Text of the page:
Using cat to take bytes out of /dev/random is not very prudent, it will use up a lot of your entropy pool, hundreds of thousands bits at least, depending on compiled-in stdio buffer size, before the SIGPIPE gets propagated up the pipeline from head terminating after it reads prescribed number of characters. On a not-so-busy desktop this pipeline could even block for many minutes waiting for entropy pool to be filled. (You can move your mouse around and mash your keyboard to shorten the wait a bit.)

It is wiser to use dd to extract as much pseudorandomness as you actually need. I use this:

dd if=/dev/random bs=1 count=15 | base64

to get a 20-character string which would pass most password rules. With base64 you get 4 characters for every 3 bytes – so the 15 figure. Some password rules won’t like / or + characters

Danny November 6, 2015 8:58 AM

I know it’s not ‘best practice’ but I still use various methods of throwing in upper-case/lower case changes. Most people who try to crack me are people who’ve watched me type in the password, and having one finger constantly hovering on the shift key makes that harder.

Roflo November 6, 2015 10:04 AM

@Slime Mold with Mustard, I too can remember a 50 character password…
.. but I can’t remember hundreds of them.

CallMeLateForSupper November 6, 2015 11:15 AM


“Artisanal” seems to be the new “organic”. 😉

A couple of newly minted MIT whiz-bangs have come up with artisanal phone chargers, because, (cough) it should be as easy to charge your phone at a bar or restaurant as it is to get a drink of water. One of them said: “It should be expected, We all have a right to charge our phone while we are dining.”

Nowhere in the story is there any evidence that these charging ,,, um … thingies isolate USB data lines. Not good.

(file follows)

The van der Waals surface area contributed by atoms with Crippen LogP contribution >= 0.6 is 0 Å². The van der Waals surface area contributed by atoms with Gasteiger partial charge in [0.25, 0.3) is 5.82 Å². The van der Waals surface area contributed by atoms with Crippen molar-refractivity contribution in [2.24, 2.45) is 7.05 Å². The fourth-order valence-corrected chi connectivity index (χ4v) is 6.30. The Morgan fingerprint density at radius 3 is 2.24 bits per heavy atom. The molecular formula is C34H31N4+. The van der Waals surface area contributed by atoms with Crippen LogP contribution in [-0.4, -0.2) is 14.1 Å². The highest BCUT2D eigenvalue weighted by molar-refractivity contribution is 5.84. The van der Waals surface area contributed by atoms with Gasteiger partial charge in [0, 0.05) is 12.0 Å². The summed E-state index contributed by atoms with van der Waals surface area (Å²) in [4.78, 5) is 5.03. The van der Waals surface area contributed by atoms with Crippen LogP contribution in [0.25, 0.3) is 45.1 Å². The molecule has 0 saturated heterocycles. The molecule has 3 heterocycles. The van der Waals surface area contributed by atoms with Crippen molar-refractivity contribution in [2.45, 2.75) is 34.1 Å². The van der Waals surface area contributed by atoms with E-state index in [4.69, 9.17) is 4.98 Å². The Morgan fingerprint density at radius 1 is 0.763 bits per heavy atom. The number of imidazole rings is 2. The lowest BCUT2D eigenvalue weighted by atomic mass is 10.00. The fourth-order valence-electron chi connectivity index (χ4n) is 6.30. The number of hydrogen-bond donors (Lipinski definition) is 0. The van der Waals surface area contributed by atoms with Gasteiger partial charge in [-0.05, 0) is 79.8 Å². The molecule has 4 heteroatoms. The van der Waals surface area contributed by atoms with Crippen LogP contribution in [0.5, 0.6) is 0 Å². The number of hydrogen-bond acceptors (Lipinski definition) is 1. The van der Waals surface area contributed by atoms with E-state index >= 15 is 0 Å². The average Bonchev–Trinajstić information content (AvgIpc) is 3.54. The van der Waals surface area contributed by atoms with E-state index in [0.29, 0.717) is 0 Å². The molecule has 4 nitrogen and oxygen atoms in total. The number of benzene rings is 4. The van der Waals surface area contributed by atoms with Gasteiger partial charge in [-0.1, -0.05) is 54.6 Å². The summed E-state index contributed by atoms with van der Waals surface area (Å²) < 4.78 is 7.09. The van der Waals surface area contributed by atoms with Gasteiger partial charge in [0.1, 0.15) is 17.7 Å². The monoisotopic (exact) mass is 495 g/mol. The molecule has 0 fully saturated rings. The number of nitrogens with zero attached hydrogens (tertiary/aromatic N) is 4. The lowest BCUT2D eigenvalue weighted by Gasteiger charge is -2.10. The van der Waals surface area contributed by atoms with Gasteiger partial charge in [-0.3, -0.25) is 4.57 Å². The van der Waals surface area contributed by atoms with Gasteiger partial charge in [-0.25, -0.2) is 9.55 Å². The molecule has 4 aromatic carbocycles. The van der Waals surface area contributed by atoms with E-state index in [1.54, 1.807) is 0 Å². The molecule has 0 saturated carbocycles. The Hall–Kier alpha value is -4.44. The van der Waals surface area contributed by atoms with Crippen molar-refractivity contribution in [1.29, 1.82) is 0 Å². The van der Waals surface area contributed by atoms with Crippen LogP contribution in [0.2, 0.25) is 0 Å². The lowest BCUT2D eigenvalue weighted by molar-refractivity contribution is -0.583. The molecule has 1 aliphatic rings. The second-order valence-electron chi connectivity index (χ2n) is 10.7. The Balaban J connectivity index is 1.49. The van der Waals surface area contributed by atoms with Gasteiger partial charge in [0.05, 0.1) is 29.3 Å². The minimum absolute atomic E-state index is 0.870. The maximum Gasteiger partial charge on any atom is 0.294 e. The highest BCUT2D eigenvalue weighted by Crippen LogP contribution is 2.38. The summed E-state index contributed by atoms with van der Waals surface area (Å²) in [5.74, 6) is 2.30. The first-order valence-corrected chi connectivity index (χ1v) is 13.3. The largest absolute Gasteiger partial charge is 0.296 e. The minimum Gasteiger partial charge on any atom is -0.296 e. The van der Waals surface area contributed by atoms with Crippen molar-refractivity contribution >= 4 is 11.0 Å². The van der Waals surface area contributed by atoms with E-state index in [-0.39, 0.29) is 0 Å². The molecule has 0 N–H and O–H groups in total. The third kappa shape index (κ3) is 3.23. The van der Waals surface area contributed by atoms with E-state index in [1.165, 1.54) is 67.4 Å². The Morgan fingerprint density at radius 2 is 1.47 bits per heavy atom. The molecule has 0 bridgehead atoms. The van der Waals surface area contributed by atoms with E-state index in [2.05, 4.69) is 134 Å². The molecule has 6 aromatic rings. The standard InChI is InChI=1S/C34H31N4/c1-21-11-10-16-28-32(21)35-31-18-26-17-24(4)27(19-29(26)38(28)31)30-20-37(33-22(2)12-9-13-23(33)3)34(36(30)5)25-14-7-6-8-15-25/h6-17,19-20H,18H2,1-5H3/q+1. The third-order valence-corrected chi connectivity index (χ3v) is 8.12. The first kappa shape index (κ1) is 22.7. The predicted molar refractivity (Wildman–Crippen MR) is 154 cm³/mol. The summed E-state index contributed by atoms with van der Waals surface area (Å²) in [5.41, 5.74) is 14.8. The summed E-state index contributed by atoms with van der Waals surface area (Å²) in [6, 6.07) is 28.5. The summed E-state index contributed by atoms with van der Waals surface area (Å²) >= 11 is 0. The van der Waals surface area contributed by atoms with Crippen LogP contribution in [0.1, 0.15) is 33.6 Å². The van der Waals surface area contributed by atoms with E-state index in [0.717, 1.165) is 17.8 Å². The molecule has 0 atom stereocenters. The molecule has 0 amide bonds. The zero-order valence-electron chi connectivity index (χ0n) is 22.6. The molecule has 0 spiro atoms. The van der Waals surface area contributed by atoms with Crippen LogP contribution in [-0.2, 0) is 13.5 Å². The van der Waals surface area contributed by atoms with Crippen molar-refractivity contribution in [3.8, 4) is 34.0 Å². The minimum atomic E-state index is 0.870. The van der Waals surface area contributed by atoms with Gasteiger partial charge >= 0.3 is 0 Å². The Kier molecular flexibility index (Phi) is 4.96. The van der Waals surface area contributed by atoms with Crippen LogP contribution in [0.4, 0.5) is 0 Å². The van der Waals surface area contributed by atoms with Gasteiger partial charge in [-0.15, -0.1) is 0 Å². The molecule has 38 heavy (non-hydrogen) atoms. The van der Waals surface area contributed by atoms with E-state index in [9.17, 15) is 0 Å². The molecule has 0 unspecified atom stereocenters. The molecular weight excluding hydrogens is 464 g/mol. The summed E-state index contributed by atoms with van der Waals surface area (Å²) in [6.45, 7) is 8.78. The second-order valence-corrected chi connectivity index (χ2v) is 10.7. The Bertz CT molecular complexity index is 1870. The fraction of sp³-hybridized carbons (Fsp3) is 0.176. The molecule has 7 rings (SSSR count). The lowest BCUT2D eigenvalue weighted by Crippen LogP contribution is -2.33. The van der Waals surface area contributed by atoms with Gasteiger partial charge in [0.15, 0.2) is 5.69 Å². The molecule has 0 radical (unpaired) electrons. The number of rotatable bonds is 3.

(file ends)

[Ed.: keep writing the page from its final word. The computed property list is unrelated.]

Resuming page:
anonymous November 6, 2015 11:24 AM

@Peter A.
Use haveged or rngd to replenish the entropy pool. On my laptop, I can read /dev/random continuously.

Carl November 6, 2015 11:52 AM

What about picking -one- word and just repeating it six or seven times? Wouldn’t that have the same entropy as seven random words?

Thunderbird November 6, 2015 1:41 PM

What about picking -one- word and just repeating it six or seven times? Wouldn’t that have the same entropy as seven random words?

Short version: “no.”

HJ Hornbeck November 6, 2015 2:10 PM

for COUNT in {1..8} ; do perl -e 'rand($.) < 1 && ($line = $_) while ;print$line' /usr/share/dict/words ; done

Write down the output. Pick a subset. Add a punctuation mark or two somewhere. Practice a few times.

Still, I’ll give the kid props for being concerned about password strength. More adults should follow her lead.

HJ Hornbeck November 6, 2015 2:40 PM

Bloody HTML. Let’s try that again:

for COUNT in {1..8} ; do perl -e 'rand($.) < 1 && ($line = $_) while <>;print$line' /usr/share/dict/words ; done

mdfive November 6, 2015 2:48 PM

For some reason I don’t buy the combo of four dictionary words put together and claim the entropy is the whole space of combinations. Wrong calculation. Also wrong assumption that it is hard for computer to guess.

There’s a point that strong passwords are hard to memorize. The solution however, is still not available. Definitely not a combo of stupid passwords.

Anura November 6, 2015 2:54 PM


“For some reason I don’t buy the combo of four dictionary words put together and claim the entropy is the whole space of combinations.”

Why not? It’s basically just representing a number in base 7776 – There’s a 1 to 1 mapping between 4 base 7776 characters (words) to 20 base 6 characters, it’s just that the former is easier to remember because of the way your brain works.

r November 6, 2015 3:15 PM


Please, if you’re going to use phrases and word groups for passwords introduce and embed both spelling and punctuation errors to them.

Strengthen the keyspace.

I think you will find that an intentionally misspelled word in a diceware grouping or a common phrase is just as memorable if not more so than an exact copy.

David Leppik November 6, 2015 5:07 PM

Lately I’ve been thinking about passwords that are easy to type on a phone. Not every website accepts Unicode in passwords, but if they do, here are my thoughts: